In the year 2032, Batô, a cyborg detective for the anti-terrorist unit Public Security Section 9, investigates the case of a female robot--one created solely for sexual pleasure--who slaughtered her owner.
On a journey to find the cure for a Tatarigami's curse, Ashitaka finds himself in the middle of a war between the forest gods and Tatara, a mining colony. In this quest he also meets San, the Mononoke Hime.
A high-school girl named Makoto acquires the power to travel back in time, and decides to use it for her own personal benefits. Little does she know that she is affecting the lives of others just as much as she is her own.
It is the year 2029. Technology has advanced so far that cyborgs are commonplace. In addition, human brains can connect to the internet directly. Major Motoko Kasunagi is an officer in Section 9, an elite, secretive police division that deals with special operations, including counter terrorism and cyber crime. She is currently on the trail of the Puppet Master, a cyber criminal who hacks into the brains of cyborgs in order to obtain information and to commit other crimes.Written by
The director, Mamoru Oshii, was so obsessed with realistic movement in every frame, especially the shooting scene in the movie that he took the production in Guam to shoot gun in different material to see how they reacted. See more »
In the opening assassination scene, after the police infiltrate the building, a number of policemen do not have "Police" written on their helmets like the other officers do. It is safe to assume this is an error, seeing as there are no other visual distinctions between officers with and without "Police" written on their helmet. See more »
In the near future: Corporate networks reach out to the stars, electrons and light flow throughout the universe. - The advance of computerisation, however, has not yet wiped out nations and ethnic groups.
To all units: Code 2-0-8 in district C-13, Newport City. Air space is closed. I repeat...
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One Minute Warning Passengers (Brian Eno and U2)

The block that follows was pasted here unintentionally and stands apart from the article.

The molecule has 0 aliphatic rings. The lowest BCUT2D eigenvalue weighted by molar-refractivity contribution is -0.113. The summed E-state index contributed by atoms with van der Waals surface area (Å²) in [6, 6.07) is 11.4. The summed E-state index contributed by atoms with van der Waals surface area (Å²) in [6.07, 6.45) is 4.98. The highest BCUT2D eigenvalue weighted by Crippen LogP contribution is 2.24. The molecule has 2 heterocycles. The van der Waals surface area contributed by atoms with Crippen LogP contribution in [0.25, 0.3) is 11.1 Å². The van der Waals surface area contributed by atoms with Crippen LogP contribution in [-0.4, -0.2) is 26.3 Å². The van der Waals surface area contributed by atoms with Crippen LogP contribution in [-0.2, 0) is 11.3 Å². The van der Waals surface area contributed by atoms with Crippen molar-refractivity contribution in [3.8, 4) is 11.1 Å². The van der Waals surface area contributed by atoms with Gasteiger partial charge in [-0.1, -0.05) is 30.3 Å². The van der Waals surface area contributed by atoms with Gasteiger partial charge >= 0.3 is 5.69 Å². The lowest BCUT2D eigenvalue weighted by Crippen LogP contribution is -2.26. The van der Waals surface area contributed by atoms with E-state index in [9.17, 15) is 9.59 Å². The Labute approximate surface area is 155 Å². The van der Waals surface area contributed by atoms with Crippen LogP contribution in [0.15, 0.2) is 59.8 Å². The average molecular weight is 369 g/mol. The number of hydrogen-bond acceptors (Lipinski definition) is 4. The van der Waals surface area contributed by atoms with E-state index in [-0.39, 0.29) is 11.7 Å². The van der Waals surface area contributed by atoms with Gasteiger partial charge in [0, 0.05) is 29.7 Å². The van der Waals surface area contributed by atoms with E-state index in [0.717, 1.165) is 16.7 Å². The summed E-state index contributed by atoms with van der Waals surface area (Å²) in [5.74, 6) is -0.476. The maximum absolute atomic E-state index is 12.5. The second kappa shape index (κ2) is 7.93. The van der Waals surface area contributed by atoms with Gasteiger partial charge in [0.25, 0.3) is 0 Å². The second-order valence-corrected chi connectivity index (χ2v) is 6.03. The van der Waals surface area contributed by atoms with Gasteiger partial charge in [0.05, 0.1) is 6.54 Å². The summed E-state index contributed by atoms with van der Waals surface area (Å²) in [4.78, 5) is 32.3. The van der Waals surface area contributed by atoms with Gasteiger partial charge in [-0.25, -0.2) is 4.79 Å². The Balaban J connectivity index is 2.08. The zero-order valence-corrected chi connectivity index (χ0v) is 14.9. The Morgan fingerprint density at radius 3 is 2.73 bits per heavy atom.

Featuring vocals by Holi
Engineering by Dave Danton Supple
Assisted by Rob Kinwan
Published by Blue Mountain Music (UK), Mother music (Rep. of Ireland), Taiyo Music (Japan)
Polygram Music International Music Publishing B.V.
(R.O.W)/Opel Music except in North America by Upala Music Inc./BMI
P 1995 Polygram International Music B.B.
Holi appears courtesy of Resurgence and Funhouse Inc., Japan
Licenced courtesy of Records Ltd. See more »
That anime could be this good. I'd thought I'd seen good anime when a friend brought me 'Akira', but this one is just awesome.
It has everything that one could want. An interesting plot, deep thoughts, nice dialog, hot chicks, cool action, neat tech, and animation that puts everything to shame which has ever been produced in the western world.
Now when I watch anime I usually expect (and dread) the scene which will explain something about the fundamental nature of life, the universe, or whatever. This is (the only part) where 'Akira' failed. This is where 'Final Fantasy' went down the drain. But 'Ghost in the Shell' shines here brightly.
While watching it for the first time I had always this nagging feeling that some such scene would turn up and ruin the truly stunning visuals. Not so. After the '2501' monologue the story really comes together and you start to be eager for story development instead of just looking for the many details and extravagant action sequences.
A word on the story: No, you will probably not 'get' the story the first time around. Especially in the English version you will have to make the connection between MoFA, MF, MFA and Ministry of Foreign Affairs, that is easy to get confused over. The whole storyline might not be quite as complicated as understanding some 'Aeon Fluxx' episodes, but you have to rewatch the story to get a feel for the interconnection of the different players - especially if you are not familiar with the Ghost in the Shell literature. The story,thank god, is not dumbed down for the average viewer. This is what makes rewatching it so enjoyable. It has also some nice reflections on what it means to be human - things you may ask of yourself after the movie finishes ('Who knows what's inside our heads. Have you ever seen your own brain?').
The animation is superb, and used to unusual effect. The details are exquisite - especially cloth effects and character motions. There are a few scenes that only have music or an accentuating sound effect in the background while the animators show off their full artistic talent. But it's not just show-off time, the visuals are tied in with the subject and leave the viewer time to reflect on the philosophical/sociological messages (like showing the cybernetic heroine look at tailors' dummies)
In short: This is a must see for anybody who likes anime. Definitely a movie for grown-ups, though, because the graphic violence may disturb kids and the philosophy will go right over their heads.
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